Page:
6. Jubilee Oval is right where the Geology Building is now!

    I am ashamed to add to the list:
    Neil Sedaka

  7. bernard whimpress says

    Fantastic review, Peter
    JTH thanks – spoke to Santo yesterday about getting in touch with you, I suggested he should cut a financial deal with you for a promotion.
    Mike, I didn’t know I was acing anyone with Ravi Shankar. I went to see him on the basis of his closing number filmed at the Monterey Rock Festival. I didn’t realise he was a classical musician.
    ‘Cargie’ Rymill had a hand in designing not only Kooyonga and Royal Adelaide but also Grange and Glenelg golf courses which are also featured in the book.
    Good on you for the purchase, Swish and couldn’t leave out mention of Adelaide Lutheran.
    Yes Nank, Mallala gets an entry as do a lot of other motor racing venues. A young Jack Brabham raced at Kilburn Speedway.
    Jubilee Oval stretches from Geology Building and takes in area where the Barr Smith Lawns are. Grandstands were where the Union Buildings are.

  8. Rulebook says

    Enjoyable read Noughts ahh the district cricket flags on the members grandstand a trip down memory lane sounds like a very interesting read

  9. John Warhurst says

    Great review Peter. I immediately rang Santo to order a copy. What a terrific guy he is. My interest includes The Parade, where I was lucky enough to play a bit, as well as Jubilee Oval, Victoria Park (known as the Old Course till 1897) and the Old Exhibition Grounds, which all hosted sport in the 1890s. I’m sure you did Prospect Oval justice!

  10. Michael Harry says

    Excellent review! Captures the quirky originality and vitality of a wonderful project. The text is lovingly written throughout and brought to life by the superb photographs across all eras refectting the individual character of each of these special places. Nostalgia of the very best kind, a great antidote to the excesses of much modern professional sport.

    Congratulations to Bernard and Santo for their imagination and energy.

  11. Bernard Whimpress says

    Keep the momentum going guys and extra thanks for your comments Rulebook, John and Michael. The district cricket flags on the old AO were wonderful even if some were as tatty as Steve Waugh’s cap. Unfortunately neither I nor anyone else appears to have photographed them. Plenty in this book for John by the sound of it and a lovely short review Michael. Share the news on all your social media outlets and quote Santo’s phone numbers.

  12. Peter Crossing says

    Thanks to all for the comments.
    Book launch: Held in the Trinity Gardens Bowling Club, a humble sporting venue with its own rich history. A most enjoyable night with each contributor being given the opportunity to say a few words about their sporting site. Many terrific personal insights.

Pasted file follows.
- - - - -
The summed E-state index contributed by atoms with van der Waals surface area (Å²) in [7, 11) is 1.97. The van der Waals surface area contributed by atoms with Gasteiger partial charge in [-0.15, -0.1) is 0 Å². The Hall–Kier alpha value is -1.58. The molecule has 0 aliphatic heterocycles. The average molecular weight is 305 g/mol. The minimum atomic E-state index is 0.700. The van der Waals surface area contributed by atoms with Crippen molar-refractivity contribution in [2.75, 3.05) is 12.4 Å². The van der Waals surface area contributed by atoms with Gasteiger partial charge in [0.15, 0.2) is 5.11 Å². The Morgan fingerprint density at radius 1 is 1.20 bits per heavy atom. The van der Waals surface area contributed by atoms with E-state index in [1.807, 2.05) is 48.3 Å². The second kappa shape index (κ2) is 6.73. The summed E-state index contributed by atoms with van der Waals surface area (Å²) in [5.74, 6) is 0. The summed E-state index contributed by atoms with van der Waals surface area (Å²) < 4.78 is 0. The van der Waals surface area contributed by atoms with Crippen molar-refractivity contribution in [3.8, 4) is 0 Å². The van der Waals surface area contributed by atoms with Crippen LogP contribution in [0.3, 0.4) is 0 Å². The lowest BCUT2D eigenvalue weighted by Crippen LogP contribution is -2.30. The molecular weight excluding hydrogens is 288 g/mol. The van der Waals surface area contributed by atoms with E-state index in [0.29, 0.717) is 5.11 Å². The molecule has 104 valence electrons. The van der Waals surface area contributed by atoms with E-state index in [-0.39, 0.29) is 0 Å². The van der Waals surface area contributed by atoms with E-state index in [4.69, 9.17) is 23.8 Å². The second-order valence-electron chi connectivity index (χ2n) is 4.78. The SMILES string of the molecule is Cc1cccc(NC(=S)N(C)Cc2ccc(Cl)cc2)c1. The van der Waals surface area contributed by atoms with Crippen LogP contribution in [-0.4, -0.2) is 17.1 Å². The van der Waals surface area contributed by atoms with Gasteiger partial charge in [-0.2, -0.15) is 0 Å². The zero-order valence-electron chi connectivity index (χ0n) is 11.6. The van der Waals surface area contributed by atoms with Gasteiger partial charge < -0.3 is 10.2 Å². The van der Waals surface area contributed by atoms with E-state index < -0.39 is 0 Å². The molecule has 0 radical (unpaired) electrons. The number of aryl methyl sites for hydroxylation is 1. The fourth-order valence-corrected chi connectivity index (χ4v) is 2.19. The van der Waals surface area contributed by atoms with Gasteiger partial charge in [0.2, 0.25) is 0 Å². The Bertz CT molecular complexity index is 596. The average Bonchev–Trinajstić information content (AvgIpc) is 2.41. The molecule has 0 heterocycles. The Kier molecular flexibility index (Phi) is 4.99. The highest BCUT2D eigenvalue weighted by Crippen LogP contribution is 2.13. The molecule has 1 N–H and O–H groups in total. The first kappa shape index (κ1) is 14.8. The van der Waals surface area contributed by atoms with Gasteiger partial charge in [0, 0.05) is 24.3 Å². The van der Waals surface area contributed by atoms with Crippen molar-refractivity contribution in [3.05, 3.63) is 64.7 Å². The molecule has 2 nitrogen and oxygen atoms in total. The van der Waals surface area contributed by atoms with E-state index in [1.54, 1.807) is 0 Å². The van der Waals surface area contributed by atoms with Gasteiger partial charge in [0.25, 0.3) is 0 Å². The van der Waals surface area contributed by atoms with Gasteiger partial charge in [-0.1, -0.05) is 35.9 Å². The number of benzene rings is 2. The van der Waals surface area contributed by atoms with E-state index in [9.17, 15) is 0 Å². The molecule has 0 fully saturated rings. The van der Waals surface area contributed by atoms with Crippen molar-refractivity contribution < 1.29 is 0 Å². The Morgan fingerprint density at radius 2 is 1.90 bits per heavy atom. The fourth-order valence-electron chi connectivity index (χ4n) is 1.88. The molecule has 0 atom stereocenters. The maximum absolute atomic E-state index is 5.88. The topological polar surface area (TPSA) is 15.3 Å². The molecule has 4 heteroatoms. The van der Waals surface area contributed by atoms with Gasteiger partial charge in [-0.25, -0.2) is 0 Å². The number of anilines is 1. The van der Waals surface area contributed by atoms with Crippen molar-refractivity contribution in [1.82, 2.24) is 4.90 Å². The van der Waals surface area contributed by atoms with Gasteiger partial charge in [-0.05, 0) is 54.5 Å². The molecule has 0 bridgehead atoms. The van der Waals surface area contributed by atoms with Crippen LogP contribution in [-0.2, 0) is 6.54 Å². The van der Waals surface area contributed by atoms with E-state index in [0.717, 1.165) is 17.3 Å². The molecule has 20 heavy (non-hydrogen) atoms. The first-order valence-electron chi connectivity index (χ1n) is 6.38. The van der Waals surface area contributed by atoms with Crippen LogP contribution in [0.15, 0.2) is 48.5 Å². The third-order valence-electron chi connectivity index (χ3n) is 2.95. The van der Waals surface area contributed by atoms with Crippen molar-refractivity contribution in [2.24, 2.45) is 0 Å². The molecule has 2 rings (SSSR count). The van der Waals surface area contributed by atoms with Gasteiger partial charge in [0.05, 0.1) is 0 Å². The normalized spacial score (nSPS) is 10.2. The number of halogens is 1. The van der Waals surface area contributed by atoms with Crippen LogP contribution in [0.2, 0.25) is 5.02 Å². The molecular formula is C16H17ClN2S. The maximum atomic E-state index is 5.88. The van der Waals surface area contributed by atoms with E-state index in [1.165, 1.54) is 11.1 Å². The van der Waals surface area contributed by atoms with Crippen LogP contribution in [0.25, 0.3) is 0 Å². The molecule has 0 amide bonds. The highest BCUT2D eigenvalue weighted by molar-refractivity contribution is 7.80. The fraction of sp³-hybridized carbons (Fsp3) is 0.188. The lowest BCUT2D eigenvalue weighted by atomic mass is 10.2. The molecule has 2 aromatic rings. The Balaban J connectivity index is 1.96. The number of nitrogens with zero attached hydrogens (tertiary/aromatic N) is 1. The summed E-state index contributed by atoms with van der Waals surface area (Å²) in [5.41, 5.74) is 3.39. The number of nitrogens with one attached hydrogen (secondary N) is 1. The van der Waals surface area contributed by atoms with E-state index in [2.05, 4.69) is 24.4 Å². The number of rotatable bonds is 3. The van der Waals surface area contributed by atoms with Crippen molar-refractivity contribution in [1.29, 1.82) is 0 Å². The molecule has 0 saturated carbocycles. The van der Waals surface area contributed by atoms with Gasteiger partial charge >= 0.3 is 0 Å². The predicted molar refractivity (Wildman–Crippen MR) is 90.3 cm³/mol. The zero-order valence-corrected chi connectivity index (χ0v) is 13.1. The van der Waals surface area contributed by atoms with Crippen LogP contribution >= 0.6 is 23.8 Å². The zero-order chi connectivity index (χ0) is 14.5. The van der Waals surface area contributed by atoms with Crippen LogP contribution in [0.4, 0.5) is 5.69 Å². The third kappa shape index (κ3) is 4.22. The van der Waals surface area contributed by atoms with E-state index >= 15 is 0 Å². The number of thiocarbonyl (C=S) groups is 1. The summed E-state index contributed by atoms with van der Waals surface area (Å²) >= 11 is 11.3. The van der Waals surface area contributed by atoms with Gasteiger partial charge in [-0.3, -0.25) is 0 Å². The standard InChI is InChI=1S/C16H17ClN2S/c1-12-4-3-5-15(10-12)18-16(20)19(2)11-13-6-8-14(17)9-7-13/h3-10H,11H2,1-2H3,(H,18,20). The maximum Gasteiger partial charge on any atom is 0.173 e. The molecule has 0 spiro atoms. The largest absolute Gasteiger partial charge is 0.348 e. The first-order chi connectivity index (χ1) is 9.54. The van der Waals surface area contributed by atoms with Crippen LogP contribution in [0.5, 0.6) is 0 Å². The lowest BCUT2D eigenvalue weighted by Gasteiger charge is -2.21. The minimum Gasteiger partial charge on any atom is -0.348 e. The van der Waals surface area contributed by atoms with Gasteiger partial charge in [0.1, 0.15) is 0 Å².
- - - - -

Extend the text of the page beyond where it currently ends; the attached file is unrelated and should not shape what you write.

Apollo: Everyone has their own hero so no need to feel shame. Rambling Jack displayed grace under extreme pressure. The Peace Train was not at the station.
    The Geology building on the site of the Jubilee Oval: Trilobite fossils. The eruption of the geyser timed to perfection with the explanation given by Alf Clemens during a Geology I lecture.

  13. Rowley Park Speedway was a Friday night ritual as a kid. Johnny Boulger, Phil Crump, “Snowy” White & the demolition derby to finish off the night. Great days.

  14. Great to hear of this wonderful tribute to the venues of my youth. 2 purchases please – one for dad and one for me. Great review PC and all the contributors.
    Wayville Showgrounds for the red hots on the 500 metre saucer track. I saw Joan Baez perform outdoors there in the early 70’s. My first concert was Jethro Tull at the nearby Centennial Hall. West Adelaide played footy there until WW2.
    My first SANFL game was at Kensington Oval in the early 60’s (against Glenelg I think – go figure).
    The Parade for night baseball in the 70’s in the Kevin Greatrex/Dave Mundy days. Laurie Harcus, Ken Cole and a very young Phil Smyth in district basketball at the Forestville Stadium tin shed.
    Apollo memories – 10CC; Chuck Berry; JJ Cale; and (consolation to 6%) Neil Sedaka (I reckon he mimed everything before we had heard of Milli Vanilli).

  15. Bernard Whimpress says

    Thanks Peter
    Best way to purchase is direct from Santo by phoning him on 0499 867 077 or 0421 793 833. There was one helluva range of groups at Apollo.